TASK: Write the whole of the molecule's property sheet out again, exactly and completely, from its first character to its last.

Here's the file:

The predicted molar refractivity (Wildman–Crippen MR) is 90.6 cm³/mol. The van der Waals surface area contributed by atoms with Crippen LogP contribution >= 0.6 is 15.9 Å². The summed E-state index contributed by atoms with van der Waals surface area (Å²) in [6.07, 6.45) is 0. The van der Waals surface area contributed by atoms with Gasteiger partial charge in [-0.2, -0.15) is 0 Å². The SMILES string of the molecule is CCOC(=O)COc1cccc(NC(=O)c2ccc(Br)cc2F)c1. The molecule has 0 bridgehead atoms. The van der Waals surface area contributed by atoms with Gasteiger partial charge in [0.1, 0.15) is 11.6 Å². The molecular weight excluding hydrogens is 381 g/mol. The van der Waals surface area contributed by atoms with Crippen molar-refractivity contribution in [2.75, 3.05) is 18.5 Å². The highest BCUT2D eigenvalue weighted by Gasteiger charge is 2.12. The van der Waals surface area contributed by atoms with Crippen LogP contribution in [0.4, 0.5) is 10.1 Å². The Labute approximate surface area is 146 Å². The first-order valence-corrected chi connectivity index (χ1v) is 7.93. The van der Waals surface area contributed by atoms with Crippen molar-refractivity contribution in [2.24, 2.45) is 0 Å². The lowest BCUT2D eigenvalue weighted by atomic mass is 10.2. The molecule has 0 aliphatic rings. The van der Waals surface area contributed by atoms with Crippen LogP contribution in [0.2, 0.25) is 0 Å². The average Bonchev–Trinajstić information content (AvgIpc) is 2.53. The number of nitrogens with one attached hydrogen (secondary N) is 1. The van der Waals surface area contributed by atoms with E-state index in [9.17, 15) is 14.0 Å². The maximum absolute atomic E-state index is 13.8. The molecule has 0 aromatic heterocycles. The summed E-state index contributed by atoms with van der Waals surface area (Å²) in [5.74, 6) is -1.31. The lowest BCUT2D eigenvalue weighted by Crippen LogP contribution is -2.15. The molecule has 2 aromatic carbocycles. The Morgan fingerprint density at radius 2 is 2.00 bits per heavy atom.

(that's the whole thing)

The predicted molar refractivity (Wildman–Crippen MR) is 90.6 cm³/mol. The van der Waals surface area contributed by atoms with Crippen LogP contribution >= 0.6 is 15.9 Å². The summed E-state index contributed by atoms with van der Waals surface area (Å²) in [6.07, 6.45) is 0. The van der Waals surface area contributed by atoms with Gasteiger partial charge in [-0.2, -0.15) is 0 Å². The SMILES string of the molecule is CCOC(=O)COc1cccc(NC(=O)c2ccc(Br)cc2F)c1. The molecule has 0 bridgehead atoms. The van der Waals surface area contributed by atoms with Gasteiger partial charge in [0.1, 0.15) is 11.6 Å². The molecular weight excluding hydrogens is 381 g/mol. The van der Waals surface area contributed by atoms with Crippen molar-refractivity contribution in [2.75, 3.05) is 18.5 Å². The highest BCUT2D eigenvalue weighted by Gasteiger charge is 2.12. The van der Waals surface area contributed by atoms with Crippen LogP contribution in [0.4, 0.5) is 10.1 Å². The Labute approximate surface area is 146 Å². The first-order valence-corrected chi connectivity index (χ1v) is 7.93. The van der Waals surface area contributed by atoms with Crippen molar-refractivity contribution in [2.24, 2.45) is 0 Å². The lowest BCUT2D eigenvalue weighted by atomic mass is 10.2. The molecule has 0 aliphatic rings. The van der Waals surface area contributed by atoms with Crippen LogP contribution in [0.2, 0.25) is 0 Å². The average Bonchev–Trinajstić information content (AvgIpc) is 2.53. The number of nitrogens with one attached hydrogen (secondary N) is 1. The van der Waals surface area contributed by atoms with E-state index in [9.17, 15) is 14.0 Å². The maximum absolute atomic E-state index is 13.8. The molecule has 0 aromatic heterocycles. The summed E-state index contributed by atoms with van der Waals surface area (Å²) in [5.74, 6) is -1.31. The lowest BCUT2D eigenvalue weighted by Crippen LogP contribution is -2.15. The molecule has 2 aromatic carbocycles. The Morgan fingerprint density at radius 2 is 2.00 bits per heavy atom.